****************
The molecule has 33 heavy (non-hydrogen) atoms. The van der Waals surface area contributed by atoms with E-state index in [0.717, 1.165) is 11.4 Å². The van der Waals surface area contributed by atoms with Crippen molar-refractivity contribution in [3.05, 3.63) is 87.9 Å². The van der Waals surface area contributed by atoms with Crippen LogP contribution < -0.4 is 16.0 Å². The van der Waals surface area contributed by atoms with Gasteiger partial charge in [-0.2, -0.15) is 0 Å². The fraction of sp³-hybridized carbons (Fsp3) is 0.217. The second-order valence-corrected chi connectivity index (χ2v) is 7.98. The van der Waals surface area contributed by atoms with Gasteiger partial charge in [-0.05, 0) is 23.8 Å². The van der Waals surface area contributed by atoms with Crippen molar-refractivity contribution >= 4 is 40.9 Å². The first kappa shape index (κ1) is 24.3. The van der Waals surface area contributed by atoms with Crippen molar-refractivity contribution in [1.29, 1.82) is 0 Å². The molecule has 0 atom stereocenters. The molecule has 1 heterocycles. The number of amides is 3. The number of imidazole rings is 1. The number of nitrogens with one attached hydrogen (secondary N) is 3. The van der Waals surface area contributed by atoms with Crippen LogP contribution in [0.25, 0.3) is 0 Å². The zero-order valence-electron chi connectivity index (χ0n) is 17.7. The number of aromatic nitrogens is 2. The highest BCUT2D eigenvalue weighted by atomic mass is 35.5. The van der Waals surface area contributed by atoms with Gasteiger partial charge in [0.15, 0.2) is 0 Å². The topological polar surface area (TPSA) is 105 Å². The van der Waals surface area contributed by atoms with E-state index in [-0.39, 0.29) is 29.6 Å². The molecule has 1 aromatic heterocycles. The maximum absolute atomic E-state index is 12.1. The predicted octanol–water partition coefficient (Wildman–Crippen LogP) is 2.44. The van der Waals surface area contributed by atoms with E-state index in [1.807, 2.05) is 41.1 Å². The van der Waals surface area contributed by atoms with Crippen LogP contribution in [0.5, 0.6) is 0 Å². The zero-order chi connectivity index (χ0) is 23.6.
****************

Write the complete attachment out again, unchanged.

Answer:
The molecule has 33 heavy (non-hydrogen) atoms. The van der Waals surface area contributed by atoms with E-state index in [0.717, 1.165) is 11.4 Å². The van der Waals surface area contributed by atoms with Crippen molar-refractivity contribution in [3.05, 3.63) is 87.9 Å². The van der Waals surface area contributed by atoms with Crippen LogP contribution < -0.4 is 16.0 Å². The van der Waals surface area contributed by atoms with Gasteiger partial charge in [-0.2, -0.15) is 0 Å². The fraction of sp³-hybridized carbons (Fsp3) is 0.217. The second-order valence-corrected chi connectivity index (χ2v) is 7.98. The van der Waals surface area contributed by atoms with Gasteiger partial charge in [-0.05, 0) is 23.8 Å². The van der Waals surface area contributed by atoms with Crippen molar-refractivity contribution >= 4 is 40.9 Å². The first kappa shape index (κ1) is 24.3. The van der Waals surface area contributed by atoms with Crippen molar-refractivity contribution in [1.29, 1.82) is 0 Å². The molecule has 0 atom stereocenters. The molecule has 1 heterocycles. The number of amides is 3. The number of imidazole rings is 1. The number of nitrogens with one attached hydrogen (secondary N) is 3. The van der Waals surface area contributed by atoms with Crippen LogP contribution in [0.25, 0.3) is 0 Å². The zero-order valence-electron chi connectivity index (χ0n) is 17.7. The number of aromatic nitrogens is 2. The highest BCUT2D eigenvalue weighted by atomic mass is 35.5. The van der Waals surface area contributed by atoms with Gasteiger partial charge in [0.15, 0.2) is 0 Å². The topological polar surface area (TPSA) is 105 Å². The van der Waals surface area contributed by atoms with E-state index in [-0.39, 0.29) is 29.6 Å². The molecule has 1 aromatic heterocycles. The maximum absolute atomic E-state index is 12.1. The predicted octanol–water partition coefficient (Wildman–Crippen LogP) is 2.44. The van der Waals surface area contributed by atoms with E-state index in [1.807, 2.05) is 41.1 Å². The van der Waals surface area contributed by atoms with Crippen LogP contribution in [0.5, 0.6) is 0 Å². The zero-order chi connectivity index (χ0) is 23.6.